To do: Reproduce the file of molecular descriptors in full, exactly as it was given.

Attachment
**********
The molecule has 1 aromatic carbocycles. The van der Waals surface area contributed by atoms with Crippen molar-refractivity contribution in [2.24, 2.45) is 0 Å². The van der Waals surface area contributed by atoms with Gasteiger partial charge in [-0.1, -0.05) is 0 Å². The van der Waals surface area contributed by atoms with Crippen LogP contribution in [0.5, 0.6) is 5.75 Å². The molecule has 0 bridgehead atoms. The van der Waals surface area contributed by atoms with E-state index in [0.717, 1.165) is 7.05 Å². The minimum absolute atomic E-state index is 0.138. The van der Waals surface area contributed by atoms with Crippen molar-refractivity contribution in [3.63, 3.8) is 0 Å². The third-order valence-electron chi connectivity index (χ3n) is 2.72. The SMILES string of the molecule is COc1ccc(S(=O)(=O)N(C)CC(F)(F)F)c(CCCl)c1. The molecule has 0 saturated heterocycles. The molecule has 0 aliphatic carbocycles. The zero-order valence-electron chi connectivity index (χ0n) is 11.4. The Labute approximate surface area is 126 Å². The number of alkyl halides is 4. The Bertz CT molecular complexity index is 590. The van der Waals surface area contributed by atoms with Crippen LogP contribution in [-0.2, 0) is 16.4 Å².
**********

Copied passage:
The molecule has 1 aromatic carbocycles. The van der Waals surface area contributed by atoms with Crippen molar-refractivity contribution in [2.24, 2.45) is 0 Å². The van der Waals surface area contributed by atoms with Gasteiger partial charge in [-0.1, -0.05) is 0 Å². The van der Waals surface area contributed by atoms with Crippen LogP contribution in [0.5, 0.6) is 5.75 Å². The molecule has 0 bridgehead atoms. The van der Waals surface area contributed by atoms with E-state index in [0.717, 1.165) is 7.05 Å². The minimum absolute atomic E-state index is 0.138. The van der Waals surface area contributed by atoms with Crippen molar-refractivity contribution in [3.63, 3.8) is 0 Å². The third-order valence-electron chi connectivity index (χ3n) is 2.72. The SMILES string of the molecule is COc1ccc(S(=O)(=O)N(C)CC(F)(F)F)c(CCCl)c1. The molecule has 0 saturated heterocycles. The molecule has 0 aliphatic carbocycles. The zero-order valence-electron chi connectivity index (χ0n) is 11.4. The Labute approximate surface area is 126 Å². The number of alkyl halides is 4. The Bertz CT molecular complexity index is 590. The van der Waals surface area contributed by atoms with Crippen LogP contribution in [-0.2, 0) is 16.4 Å².